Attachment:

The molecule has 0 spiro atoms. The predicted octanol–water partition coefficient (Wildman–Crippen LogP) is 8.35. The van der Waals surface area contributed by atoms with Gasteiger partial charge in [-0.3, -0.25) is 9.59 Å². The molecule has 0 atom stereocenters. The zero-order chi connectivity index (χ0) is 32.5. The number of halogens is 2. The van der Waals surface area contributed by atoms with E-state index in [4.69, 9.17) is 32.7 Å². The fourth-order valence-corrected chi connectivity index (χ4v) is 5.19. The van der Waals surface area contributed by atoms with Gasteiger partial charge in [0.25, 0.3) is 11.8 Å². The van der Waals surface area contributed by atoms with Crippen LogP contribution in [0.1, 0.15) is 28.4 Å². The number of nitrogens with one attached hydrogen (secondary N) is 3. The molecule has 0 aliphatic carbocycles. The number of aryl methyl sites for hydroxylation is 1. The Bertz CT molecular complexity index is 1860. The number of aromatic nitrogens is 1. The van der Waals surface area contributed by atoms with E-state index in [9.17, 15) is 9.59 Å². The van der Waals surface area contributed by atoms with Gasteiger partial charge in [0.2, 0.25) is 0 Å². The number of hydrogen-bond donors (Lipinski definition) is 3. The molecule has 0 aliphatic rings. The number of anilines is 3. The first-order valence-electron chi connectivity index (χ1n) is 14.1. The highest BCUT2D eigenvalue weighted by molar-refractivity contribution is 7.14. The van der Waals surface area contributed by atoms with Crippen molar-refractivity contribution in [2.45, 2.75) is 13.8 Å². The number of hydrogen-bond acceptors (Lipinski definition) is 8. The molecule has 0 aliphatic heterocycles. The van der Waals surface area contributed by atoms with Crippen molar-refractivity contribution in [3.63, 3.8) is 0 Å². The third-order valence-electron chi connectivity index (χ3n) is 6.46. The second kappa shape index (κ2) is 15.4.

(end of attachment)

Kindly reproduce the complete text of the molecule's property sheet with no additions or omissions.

The molecule has 0 spiro atoms. The predicted octanol–water partition coefficient (Wildman–Crippen LogP) is 8.35. The van der Waals surface area contributed by atoms with Gasteiger partial charge in [-0.3, -0.25) is 9.59 Å². The molecule has 0 atom stereocenters. The zero-order chi connectivity index (χ0) is 32.5. The number of halogens is 2. The van der Waals surface area contributed by atoms with E-state index in [4.69, 9.17) is 32.7 Å². The fourth-order valence-corrected chi connectivity index (χ4v) is 5.19. The van der Waals surface area contributed by atoms with Gasteiger partial charge in [0.25, 0.3) is 11.8 Å². The van der Waals surface area contributed by atoms with Crippen LogP contribution in [0.1, 0.15) is 28.4 Å². The number of nitrogens with one attached hydrogen (secondary N) is 3. The molecule has 0 aliphatic carbocycles. The number of aryl methyl sites for hydroxylation is 1. The Bertz CT molecular complexity index is 1860. The number of aromatic nitrogens is 1. The van der Waals surface area contributed by atoms with E-state index in [9.17, 15) is 9.59 Å². The van der Waals surface area contributed by atoms with Gasteiger partial charge in [0.2, 0.25) is 0 Å². The number of hydrogen-bond donors (Lipinski definition) is 3. The molecule has 0 aliphatic rings. The number of anilines is 3. The first-order valence-electron chi connectivity index (χ1n) is 14.1. The highest BCUT2D eigenvalue weighted by molar-refractivity contribution is 7.14. The van der Waals surface area contributed by atoms with Crippen molar-refractivity contribution in [2.45, 2.75) is 13.8 Å². The number of hydrogen-bond acceptors (Lipinski definition) is 8. The molecule has 0 aliphatic heterocycles. The van der Waals surface area contributed by atoms with Crippen molar-refractivity contribution in [3.63, 3.8) is 0 Å². The third-order valence-electron chi connectivity index (χ3n) is 6.46. The second kappa shape index (κ2) is 15.4.